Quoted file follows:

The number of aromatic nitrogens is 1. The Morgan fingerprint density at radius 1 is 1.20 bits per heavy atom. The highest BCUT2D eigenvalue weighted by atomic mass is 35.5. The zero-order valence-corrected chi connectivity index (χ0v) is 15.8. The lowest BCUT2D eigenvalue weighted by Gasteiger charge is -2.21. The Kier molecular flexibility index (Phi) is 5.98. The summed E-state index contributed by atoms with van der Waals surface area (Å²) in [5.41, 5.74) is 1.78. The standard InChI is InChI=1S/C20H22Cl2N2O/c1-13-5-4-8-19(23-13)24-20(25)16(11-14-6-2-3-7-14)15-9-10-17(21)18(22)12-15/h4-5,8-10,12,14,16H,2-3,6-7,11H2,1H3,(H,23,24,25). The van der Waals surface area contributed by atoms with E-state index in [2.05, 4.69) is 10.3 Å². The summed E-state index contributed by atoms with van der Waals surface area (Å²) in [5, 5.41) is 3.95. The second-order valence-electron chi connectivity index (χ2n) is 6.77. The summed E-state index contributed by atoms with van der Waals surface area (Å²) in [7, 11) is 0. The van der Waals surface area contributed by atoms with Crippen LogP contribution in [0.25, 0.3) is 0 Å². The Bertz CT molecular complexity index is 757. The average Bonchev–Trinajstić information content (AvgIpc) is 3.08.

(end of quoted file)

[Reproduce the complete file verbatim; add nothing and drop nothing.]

The number of aromatic nitrogens is 1. The Morgan fingerprint density at radius 1 is 1.20 bits per heavy atom. The highest BCUT2D eigenvalue weighted by atomic mass is 35.5. The zero-order valence-corrected chi connectivity index (χ0v) is 15.8. The lowest BCUT2D eigenvalue weighted by Gasteiger charge is -2.21. The Kier molecular flexibility index (Phi) is 5.98. The summed E-state index contributed by atoms with van der Waals surface area (Å²) in [5.41, 5.74) is 1.78. The standard InChI is InChI=1S/C20H22Cl2N2O/c1-13-5-4-8-19(23-13)24-20(25)16(11-14-6-2-3-7-14)15-9-10-17(21)18(22)12-15/h4-5,8-10,12,14,16H,2-3,6-7,11H2,1H3,(H,23,24,25). The van der Waals surface area contributed by atoms with E-state index in [2.05, 4.69) is 10.3 Å². The summed E-state index contributed by atoms with van der Waals surface area (Å²) in [5, 5.41) is 3.95. The second-order valence-electron chi connectivity index (χ2n) is 6.77. The summed E-state index contributed by atoms with van der Waals surface area (Å²) in [7, 11) is 0. The van der Waals surface area contributed by atoms with Crippen LogP contribution in [0.25, 0.3) is 0 Å². The Bertz CT molecular complexity index is 757. The average Bonchev–Trinajstić information content (AvgIpc) is 3.08.